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Spine (Phila Pa 1976). 1994 May 1;19(9):1027-31.

Pulmonary functions in congenital scoliosis.

Author information

1
Duchess of Kent Children's Hospital, Hong Kong.

Abstract

STUDY DESIGN:

Thirty-six patients with congenital scoliosis underwent full clinical and radiologic evaluation of their deformity and their full pulmonary functions.

OBJECTIVES:

This study observed pulmonary functions in congenital scoliosis in detail, evaluated pulmonary functions in nonsurgically treated patients, and established whether, in surgically treated patients, there are any differences between those with multiple thoracic anomalies and those with lumbar or one of two thoracic anomalies.

SUMMARY OF BACKGROUND DATA:

Eighty-six of our patients in both groups (surgically and nonsurgically treated) showed abnormal increases in residual volumes, indicating a restrictive pattern of lung function. The results of their pulmonary functions were analyzed using predicted values to eliminate age affect.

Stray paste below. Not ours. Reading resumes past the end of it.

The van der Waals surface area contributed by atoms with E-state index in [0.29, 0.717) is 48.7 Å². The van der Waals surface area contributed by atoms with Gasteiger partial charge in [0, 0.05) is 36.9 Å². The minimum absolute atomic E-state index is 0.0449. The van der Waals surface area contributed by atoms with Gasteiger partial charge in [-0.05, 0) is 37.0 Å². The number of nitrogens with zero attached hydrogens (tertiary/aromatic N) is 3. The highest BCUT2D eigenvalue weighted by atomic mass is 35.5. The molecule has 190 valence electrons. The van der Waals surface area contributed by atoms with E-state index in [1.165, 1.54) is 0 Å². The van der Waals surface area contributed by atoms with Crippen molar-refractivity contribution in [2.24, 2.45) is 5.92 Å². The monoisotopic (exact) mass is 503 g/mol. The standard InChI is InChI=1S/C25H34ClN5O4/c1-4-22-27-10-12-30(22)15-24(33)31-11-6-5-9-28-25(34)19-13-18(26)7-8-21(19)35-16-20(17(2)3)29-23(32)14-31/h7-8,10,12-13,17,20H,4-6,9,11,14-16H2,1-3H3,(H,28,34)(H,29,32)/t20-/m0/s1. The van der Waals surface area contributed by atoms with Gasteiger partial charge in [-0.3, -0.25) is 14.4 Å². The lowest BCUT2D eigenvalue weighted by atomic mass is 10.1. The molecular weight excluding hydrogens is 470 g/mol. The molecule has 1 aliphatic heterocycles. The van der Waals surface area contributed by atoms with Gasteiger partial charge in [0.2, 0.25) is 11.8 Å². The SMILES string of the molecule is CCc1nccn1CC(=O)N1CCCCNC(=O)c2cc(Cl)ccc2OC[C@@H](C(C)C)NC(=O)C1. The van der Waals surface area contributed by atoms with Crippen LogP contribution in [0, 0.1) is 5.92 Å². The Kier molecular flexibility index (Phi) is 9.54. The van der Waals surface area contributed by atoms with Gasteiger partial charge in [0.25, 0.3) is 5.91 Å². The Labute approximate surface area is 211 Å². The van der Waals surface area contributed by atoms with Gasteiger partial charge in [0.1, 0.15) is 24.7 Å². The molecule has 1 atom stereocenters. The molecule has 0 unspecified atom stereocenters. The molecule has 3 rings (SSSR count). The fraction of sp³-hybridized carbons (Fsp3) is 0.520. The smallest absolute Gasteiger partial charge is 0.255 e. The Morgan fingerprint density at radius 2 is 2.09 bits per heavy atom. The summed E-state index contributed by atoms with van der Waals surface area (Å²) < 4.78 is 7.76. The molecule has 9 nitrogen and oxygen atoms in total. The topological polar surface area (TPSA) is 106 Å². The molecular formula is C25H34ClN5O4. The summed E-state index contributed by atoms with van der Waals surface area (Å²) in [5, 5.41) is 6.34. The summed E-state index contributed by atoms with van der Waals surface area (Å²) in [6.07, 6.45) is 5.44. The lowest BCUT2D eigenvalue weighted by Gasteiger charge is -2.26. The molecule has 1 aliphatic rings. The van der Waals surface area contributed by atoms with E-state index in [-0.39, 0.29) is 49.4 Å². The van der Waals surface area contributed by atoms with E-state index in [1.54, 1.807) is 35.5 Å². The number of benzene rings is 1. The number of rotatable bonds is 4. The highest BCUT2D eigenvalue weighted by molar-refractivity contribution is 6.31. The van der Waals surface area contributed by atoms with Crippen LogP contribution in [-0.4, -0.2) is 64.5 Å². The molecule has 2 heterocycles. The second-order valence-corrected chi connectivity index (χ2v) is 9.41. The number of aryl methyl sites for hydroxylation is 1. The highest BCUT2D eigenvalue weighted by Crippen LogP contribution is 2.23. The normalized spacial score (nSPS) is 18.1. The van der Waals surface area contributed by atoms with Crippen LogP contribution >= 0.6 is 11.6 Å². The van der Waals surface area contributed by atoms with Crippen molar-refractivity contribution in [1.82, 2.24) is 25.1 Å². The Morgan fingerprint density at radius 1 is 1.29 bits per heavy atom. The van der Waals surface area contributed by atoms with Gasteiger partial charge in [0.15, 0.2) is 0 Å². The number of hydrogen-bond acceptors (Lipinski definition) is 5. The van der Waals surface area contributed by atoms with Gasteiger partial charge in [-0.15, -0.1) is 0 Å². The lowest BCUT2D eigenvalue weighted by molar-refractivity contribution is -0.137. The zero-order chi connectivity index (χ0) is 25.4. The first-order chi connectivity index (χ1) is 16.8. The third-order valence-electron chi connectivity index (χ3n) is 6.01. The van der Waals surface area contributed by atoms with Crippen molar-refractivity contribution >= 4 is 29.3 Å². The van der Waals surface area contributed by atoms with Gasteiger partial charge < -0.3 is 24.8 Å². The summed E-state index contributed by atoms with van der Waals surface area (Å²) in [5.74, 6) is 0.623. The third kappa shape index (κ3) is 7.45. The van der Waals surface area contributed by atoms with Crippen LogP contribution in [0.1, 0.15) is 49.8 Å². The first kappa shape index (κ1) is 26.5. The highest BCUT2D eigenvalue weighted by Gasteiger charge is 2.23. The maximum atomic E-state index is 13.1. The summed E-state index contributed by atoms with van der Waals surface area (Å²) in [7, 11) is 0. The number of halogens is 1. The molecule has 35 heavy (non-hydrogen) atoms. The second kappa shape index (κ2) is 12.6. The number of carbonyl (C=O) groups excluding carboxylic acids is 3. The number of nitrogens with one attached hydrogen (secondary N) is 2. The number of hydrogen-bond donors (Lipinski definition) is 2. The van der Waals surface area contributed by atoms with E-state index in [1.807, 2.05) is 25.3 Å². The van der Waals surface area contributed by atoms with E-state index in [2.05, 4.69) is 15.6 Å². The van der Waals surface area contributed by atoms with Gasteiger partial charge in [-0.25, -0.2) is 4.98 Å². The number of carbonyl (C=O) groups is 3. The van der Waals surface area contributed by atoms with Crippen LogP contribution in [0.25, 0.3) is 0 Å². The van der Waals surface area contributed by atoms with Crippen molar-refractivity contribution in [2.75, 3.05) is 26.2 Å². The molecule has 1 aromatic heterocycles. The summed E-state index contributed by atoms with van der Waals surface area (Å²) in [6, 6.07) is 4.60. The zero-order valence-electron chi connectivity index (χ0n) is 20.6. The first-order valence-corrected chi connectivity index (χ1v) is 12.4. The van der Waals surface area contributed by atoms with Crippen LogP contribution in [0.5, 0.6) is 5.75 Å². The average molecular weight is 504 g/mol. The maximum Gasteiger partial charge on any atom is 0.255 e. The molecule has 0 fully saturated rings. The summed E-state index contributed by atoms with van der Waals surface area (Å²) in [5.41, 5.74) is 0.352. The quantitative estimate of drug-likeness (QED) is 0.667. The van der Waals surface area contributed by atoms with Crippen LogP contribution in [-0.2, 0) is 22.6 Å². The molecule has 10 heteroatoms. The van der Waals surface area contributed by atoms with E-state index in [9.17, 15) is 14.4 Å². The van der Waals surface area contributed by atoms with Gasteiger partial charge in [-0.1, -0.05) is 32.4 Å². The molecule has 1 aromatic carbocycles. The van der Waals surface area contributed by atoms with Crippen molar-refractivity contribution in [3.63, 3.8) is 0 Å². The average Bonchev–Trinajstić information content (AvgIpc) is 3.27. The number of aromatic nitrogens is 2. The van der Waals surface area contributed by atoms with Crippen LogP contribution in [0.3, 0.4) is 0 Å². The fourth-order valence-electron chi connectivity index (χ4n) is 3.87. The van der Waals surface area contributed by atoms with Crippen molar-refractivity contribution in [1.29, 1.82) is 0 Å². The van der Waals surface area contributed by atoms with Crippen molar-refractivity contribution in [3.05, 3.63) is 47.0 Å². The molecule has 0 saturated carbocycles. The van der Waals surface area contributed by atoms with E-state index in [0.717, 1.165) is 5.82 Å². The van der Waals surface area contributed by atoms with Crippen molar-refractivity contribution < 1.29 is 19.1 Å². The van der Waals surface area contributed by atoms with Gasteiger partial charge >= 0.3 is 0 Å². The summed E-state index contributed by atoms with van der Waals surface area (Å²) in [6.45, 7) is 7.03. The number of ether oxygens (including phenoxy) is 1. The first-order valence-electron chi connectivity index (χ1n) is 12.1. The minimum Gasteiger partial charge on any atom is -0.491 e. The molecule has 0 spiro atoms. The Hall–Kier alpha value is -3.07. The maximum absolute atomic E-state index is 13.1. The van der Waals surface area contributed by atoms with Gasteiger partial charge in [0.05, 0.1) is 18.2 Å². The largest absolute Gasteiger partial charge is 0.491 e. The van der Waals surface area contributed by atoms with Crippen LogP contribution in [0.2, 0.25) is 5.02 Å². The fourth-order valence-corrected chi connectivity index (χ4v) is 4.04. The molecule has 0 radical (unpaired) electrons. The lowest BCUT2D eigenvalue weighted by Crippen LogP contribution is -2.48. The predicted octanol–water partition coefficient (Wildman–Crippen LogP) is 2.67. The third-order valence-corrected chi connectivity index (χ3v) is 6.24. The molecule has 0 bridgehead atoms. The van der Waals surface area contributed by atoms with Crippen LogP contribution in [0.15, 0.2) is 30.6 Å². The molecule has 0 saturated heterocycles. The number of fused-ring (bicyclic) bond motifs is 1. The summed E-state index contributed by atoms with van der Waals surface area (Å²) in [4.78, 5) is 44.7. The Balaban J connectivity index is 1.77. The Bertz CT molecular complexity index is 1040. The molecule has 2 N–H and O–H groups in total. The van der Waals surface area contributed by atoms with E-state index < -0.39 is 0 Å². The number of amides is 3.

METHODS:

Pulmonary functions were assessed using the Gould 5000IV Computerized Pulmonary Function System.

RESULTS:

Overall, mean total lung capacity was 89% of predicted value, and mean vital capacity and forced vital capacity were 74% of predicted value. The mean residual volume was significantly increased, being 154% of predicted value. Nonsurgically treated patients showed normal total lung capacity (mean 99.8% of predicted value); this mean value was 82% of predicted value in surgically treated patients.

CONCLUSION:

Vital capacity was found to be significantly reduced in surgically treated patients (68% of predicted value), especially in those patients who had multiple thoracic anomalies. We believe that children with congenital scoliosis due to multiple anomalies should be operated on at an early age before deformity is too severe.

PMID:
8029736
[Indexed for MEDLINE]

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